The awards season is on, thanks to the sometimes funny, but mostly tedious, Golden Globes awards on Sunday (not to mention to completely unfunny and exceptionally tedious People’s Choice Awards). Maybe it is time for Tina and Amy to take a break – and Allison Janney to refuse future invitations to host (like there will be many more of THOSE).
In any case, one of those awards – Best Actor in a Drama, which was won by Eddie Redmayne for his portrayal of Stephen Hawking in ‘The Theory of Everything” – illustrates what I believe is a sad truth of the awards process: that imitation is more highly valued than creation. In my humble opinion, Benedict Cumberbatch should have won for his creation of the character of Alan Turing in “The Imitation Game” (about which I will say much more momentarily). But Redmayne’s spooky real imitation of Hawking won the day in a lesser film and a lesser job of real acting. It is just too easy – and lazy – for the voters to give an award to someone whose work they can readily identify by comparing it to the real life character in question. It is much more difficult to evaluate and vote for an actor who creates a complex, nuanced character – whether fictional or real – about whom they have little direct, comparative information – no pictures, film, TV interviews, etc. And so they take the easy way out and vote for outstanding imitation versus outstanding creation. Don’t miss my point – Redmayne was outstanding. But it just doesn’t require as much work to imitate as to create.
Which leads to the film itself. “The Imitation Game” is the story of the English code-breaking team that cracked the German Enigma code in World War II, which helped to dramatically shorten the war, defeat the Nazi’s and save an estimated 12 million lives. At the core of this team was Alan Turing, a brilliant mathematician and engineer who is generally conceded to be the ‘father of modern computing’ for his creation of the ‘Turing Machine’ – the forerunner of today’s computers. But Turing was a ‘difficult’ person: a genius who did not suffer fools – or other geniuses – lightly and whose belief in his own theories and concepts was absolute; while hiding a personal secret that could – and eventually did – destroy his career and his life.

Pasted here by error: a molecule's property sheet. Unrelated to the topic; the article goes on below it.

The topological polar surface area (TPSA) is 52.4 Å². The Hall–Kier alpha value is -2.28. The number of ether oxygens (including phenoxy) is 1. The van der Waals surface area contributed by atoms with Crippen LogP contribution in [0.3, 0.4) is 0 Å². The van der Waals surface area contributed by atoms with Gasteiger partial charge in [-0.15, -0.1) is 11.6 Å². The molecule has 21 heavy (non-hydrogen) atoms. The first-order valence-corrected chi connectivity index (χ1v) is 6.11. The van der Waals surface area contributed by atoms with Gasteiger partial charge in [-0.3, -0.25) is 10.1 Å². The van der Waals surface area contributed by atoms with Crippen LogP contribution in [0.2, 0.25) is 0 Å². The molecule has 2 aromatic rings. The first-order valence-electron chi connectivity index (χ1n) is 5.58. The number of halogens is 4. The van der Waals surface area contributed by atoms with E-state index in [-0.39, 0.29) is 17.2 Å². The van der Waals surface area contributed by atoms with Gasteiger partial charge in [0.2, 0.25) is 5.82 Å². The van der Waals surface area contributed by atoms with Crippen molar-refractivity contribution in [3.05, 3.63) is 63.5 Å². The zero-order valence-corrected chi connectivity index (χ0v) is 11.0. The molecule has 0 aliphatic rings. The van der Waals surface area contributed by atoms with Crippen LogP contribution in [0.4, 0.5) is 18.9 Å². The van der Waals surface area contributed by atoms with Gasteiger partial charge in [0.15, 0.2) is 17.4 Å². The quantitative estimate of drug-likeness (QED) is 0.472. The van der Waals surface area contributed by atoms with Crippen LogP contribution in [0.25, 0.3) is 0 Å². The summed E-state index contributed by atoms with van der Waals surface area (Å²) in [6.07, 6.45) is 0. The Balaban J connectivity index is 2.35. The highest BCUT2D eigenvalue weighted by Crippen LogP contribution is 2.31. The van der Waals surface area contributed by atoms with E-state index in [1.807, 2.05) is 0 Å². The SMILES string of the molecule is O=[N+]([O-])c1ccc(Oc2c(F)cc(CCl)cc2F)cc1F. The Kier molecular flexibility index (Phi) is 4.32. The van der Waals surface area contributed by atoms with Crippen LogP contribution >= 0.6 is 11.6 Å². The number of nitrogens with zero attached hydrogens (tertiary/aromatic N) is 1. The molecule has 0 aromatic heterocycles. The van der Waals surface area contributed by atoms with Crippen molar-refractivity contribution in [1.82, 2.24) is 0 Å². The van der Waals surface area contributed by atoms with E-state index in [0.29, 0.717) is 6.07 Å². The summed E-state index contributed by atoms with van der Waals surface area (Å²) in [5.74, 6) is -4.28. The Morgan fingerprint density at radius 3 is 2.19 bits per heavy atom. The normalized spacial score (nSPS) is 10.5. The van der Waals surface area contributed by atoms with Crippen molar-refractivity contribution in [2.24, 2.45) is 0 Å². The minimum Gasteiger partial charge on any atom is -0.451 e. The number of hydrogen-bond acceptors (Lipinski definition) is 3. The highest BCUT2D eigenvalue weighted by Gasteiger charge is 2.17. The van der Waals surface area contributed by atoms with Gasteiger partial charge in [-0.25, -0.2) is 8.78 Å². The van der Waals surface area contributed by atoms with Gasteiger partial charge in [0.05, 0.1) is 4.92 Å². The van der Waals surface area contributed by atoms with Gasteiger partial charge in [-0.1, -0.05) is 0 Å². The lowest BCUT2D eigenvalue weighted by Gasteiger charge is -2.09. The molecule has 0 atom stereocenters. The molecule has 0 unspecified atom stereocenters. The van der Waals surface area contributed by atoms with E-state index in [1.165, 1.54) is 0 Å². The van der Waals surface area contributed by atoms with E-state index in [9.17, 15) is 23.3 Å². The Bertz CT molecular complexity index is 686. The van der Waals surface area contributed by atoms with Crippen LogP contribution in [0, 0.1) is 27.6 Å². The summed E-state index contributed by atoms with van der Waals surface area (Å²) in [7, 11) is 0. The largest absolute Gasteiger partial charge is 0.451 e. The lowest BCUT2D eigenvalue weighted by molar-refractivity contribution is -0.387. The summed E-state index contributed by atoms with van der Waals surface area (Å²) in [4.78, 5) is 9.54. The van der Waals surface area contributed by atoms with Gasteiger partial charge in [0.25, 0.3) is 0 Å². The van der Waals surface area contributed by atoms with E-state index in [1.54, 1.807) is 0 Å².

Presented in a flashback/flashforward/present day format, the movie provides an outstanding balance of character study of Turing and gripping suspense as the code breakers race the clock to break Enigma before the Germans break the Allies with aerial bombing, U-boat raids and ground attacks in Europe. An overarching theme, which is played out across each of the time periods, is Turing’s homosexuality and its impact on his life and work (homosexuality was illegal in the UK until 1961, punishable by imprisonment or hormonal therapy). In the end, one of world’s most brilliant scientists, and the key figure in helping to win WWII, committed suicide that most acknowledge was due to his persecution for homosexuality.
“The Imitation Game” is an excellent film on many levels. The acting is superb, starting of course with Cumberbatch, but with stellar performances by Kiera Knightly as Joan Clarke, the only female member of the code-breaking team; Matthew Goode as Hugh Alexander; Charles Dance as the military overseer of the project; and Mark Strong as MI6 spymaster Stewart Menzies. One of the things that makes this film so good is the ensemble cast, and how Cumberbatch – clearly the leading character – can periodically recede into the background and allow his peers to perform. This balance is what keeps the movie from being a ‘one-hander’, which would be one of my criticisms of “Theory of Everything”.
In summary, “The Imitation Game” is what a prominent talk show host would call a ‘meat sandwich’ – a film that works on so many levels that is constantly surprises and delights. From storyline, to acting, to suspense, to history, to beautiful sets and atmospheric music, there is something here for everyone. It is, in my opinion, the most complete film of the year and a worthy contender for Best Picture. “Boyhood” may be the favorite; this is the better, more complete film.